Alex Grovenstein, Director of Annual Giving at Georgia Southern University
Last Friday, students in the Events Management class received event planning advice from alumus Alex Grovenstein. Alex’s event planning specialty lies in a niche area of event planning–fundraising. Sure, most people think of wedding planning, release parties, corporate events, etc. as the area of event planning they wish to work in, but someone has to raise funds. And, depending on the industry, they must raise funds all the time.
Currently the Director of Annual Giving at Georgia Southern University, Alex shared his event experiences with students. His advice to them: (1) Get use to not getting public credit; (2) Events don’t always go as planned; and (3) Sometimes you have to do it all yourself. He provided students with examples from his current and previous jobs to illustrate these points. One such example was a Hockey Classic he planned. He found out 48-72 hours prior to the event that the coils necessary to make the floor freeze were broken and there was no one in the area that could fix the problem. (Sidebar: It takes about 48 hours for the floor in this facility to freeze into ice.) Solution: The building manager of the facility made some calls and found individuals from 4 hours away that could come down immediately and fix the situation.
After relaying this story and others about his event planning experiences, students asked Alex some questions about event planning. Below are the bulk of those questions, and his answers.
Social media was not around when you began in the industry. How did you raise awareness of events without social media?
We held a number of events locally; used word of mouth; traditional print; had media partners in radio and television; and each event consisted of committees and those committee members were centers of influence. We knew if we had those members it would instantly boost the credibility of our event.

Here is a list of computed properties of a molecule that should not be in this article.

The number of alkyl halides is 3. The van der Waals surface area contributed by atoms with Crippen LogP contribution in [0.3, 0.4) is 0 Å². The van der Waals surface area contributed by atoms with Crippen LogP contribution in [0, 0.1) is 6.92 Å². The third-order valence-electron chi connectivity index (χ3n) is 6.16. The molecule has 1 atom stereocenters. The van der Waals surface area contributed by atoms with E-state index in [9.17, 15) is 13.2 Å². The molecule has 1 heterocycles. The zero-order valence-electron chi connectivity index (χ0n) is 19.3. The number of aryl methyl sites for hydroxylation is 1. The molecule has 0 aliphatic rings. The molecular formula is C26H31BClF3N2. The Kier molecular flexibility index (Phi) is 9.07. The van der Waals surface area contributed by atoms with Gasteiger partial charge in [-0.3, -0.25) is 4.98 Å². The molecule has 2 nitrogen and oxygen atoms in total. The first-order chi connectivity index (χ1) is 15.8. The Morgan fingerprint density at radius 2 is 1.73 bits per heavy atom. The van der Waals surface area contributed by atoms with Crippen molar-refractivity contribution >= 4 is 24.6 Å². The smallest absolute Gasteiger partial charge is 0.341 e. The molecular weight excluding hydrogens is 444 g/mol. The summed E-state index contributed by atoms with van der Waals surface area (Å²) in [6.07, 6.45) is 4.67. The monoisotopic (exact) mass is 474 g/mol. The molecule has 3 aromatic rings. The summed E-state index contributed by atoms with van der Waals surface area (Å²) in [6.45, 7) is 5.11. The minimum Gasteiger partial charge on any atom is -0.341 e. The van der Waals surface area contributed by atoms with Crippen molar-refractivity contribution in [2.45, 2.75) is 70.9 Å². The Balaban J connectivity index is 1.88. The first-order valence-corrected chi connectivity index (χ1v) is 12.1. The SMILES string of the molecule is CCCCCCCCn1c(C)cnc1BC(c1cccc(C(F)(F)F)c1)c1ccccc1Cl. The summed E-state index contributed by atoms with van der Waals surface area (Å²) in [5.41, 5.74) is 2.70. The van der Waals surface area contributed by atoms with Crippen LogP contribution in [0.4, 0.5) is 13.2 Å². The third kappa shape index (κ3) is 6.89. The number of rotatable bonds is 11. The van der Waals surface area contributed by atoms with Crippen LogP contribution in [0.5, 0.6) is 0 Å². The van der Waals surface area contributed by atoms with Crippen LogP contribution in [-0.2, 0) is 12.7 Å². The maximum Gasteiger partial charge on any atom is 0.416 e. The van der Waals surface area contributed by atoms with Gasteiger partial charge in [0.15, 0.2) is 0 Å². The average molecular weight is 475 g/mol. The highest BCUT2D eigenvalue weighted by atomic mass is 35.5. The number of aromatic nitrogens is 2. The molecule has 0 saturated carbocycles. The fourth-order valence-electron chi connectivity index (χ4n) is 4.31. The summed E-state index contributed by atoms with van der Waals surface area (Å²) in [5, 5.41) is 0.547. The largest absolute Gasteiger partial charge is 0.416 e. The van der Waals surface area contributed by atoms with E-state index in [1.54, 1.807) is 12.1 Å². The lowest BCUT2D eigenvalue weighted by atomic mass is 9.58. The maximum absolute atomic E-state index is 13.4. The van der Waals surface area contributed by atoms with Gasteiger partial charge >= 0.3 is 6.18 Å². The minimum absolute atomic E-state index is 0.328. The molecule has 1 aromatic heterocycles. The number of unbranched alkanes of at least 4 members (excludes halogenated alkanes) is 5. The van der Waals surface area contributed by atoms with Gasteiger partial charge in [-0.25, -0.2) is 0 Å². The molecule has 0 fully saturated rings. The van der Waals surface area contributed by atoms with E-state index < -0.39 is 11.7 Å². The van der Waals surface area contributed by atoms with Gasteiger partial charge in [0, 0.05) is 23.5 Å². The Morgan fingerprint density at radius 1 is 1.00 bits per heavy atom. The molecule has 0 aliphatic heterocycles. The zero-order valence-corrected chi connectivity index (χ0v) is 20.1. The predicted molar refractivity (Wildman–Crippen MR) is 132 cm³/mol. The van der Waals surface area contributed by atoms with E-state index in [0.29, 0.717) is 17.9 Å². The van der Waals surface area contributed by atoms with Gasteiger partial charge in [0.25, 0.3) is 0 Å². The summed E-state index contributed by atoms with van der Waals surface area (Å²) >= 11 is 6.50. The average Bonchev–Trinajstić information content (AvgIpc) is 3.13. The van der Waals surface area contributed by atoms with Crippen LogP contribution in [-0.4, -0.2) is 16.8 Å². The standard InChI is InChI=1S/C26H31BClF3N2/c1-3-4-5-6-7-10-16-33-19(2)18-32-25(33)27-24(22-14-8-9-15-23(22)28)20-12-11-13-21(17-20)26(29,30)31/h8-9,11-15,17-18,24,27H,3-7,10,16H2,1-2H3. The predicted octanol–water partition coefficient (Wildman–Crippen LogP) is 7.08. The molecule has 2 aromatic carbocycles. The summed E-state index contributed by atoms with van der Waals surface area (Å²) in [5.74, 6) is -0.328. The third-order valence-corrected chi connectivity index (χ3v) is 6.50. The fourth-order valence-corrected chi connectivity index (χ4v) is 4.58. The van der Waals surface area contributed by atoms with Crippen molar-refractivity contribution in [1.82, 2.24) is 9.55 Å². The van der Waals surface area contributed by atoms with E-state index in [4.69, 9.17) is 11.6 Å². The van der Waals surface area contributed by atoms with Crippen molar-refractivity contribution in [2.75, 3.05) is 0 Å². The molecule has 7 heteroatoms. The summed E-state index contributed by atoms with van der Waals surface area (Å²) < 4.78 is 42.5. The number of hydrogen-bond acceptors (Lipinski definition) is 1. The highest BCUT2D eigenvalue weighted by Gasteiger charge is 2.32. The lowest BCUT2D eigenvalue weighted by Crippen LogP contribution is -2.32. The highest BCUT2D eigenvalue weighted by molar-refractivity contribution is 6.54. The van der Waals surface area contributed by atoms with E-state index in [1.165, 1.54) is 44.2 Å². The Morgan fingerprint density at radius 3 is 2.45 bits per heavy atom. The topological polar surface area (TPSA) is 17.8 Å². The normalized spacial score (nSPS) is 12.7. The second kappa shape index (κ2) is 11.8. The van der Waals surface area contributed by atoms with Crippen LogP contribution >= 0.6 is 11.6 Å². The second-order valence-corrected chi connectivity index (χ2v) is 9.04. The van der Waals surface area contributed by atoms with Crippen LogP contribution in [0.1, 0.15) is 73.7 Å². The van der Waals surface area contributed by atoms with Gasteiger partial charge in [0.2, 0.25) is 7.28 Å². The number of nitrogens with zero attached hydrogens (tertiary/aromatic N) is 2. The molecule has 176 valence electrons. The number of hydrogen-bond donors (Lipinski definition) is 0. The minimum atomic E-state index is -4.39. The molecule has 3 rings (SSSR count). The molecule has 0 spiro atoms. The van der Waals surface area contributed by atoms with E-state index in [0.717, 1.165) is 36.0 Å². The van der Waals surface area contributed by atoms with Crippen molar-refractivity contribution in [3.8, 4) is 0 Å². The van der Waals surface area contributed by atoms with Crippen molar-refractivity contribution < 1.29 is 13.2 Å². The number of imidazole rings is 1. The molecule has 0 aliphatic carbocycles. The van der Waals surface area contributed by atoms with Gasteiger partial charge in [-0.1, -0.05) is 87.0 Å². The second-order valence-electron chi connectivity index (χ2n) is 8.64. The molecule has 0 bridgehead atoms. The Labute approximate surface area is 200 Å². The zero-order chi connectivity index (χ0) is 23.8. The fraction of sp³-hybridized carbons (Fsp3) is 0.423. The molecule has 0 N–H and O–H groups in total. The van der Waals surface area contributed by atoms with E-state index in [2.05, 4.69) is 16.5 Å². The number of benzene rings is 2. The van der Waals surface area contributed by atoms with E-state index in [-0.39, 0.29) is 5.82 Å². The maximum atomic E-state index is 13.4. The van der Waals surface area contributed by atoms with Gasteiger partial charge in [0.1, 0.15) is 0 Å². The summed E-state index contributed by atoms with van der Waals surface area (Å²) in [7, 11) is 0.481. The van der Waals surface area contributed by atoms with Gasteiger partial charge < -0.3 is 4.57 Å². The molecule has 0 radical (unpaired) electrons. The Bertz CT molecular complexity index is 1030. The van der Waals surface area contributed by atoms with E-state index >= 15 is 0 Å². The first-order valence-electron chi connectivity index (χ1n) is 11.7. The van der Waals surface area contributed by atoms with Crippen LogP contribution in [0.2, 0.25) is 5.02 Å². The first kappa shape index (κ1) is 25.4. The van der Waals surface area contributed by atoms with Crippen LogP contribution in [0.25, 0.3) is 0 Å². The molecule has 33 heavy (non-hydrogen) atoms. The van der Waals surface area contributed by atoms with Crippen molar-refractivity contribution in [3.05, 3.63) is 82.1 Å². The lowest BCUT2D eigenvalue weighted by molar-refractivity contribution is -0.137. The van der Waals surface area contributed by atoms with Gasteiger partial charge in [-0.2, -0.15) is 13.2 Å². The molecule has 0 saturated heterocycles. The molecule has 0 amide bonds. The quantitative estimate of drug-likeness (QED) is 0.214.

What are the best events for fundraising?
Career fundraisers do not like events as a model for fundraising, and there is a whole argument behind that issue. However, you have to cultivate relationships with potential donors. The best event, however, depends on your market. Typically, the most successful events allow for everyone to participate. That is why running events are so popular. But also, look for something unique to the area.
How do you handle the pressure of planning and executing an event?
You have to plan in advance, and do not sweat the small stuff. There will be points of failure, but there are times when you have to go with the flow. When you are in the moment of the event you get tunnel vision and you just get it done. Keep a running tally of what is needed for next time to help with the planning.
What advice would you give potential event planners?
Finding a job in strictly event planning will be difficult right now because people will pull someone from a larger project to run an event for them. Therefore, not as many people are hiring for just an event planner right now. You will need to move to a larger market for that. Be patient and keep looking if you want to exclusively plan events for your career.
What is the most challenging part of your job–besides fundraising?
Politics, but this is part of every job. Also, this job is a transition from a private sector to a university setting, so there are some differences there as well.
What additional questions would you like to ask Alex about fundraising and event planning? Maybe we can get some of those questions answered. Comment below.
Many thanks to Alex for speaking to the class.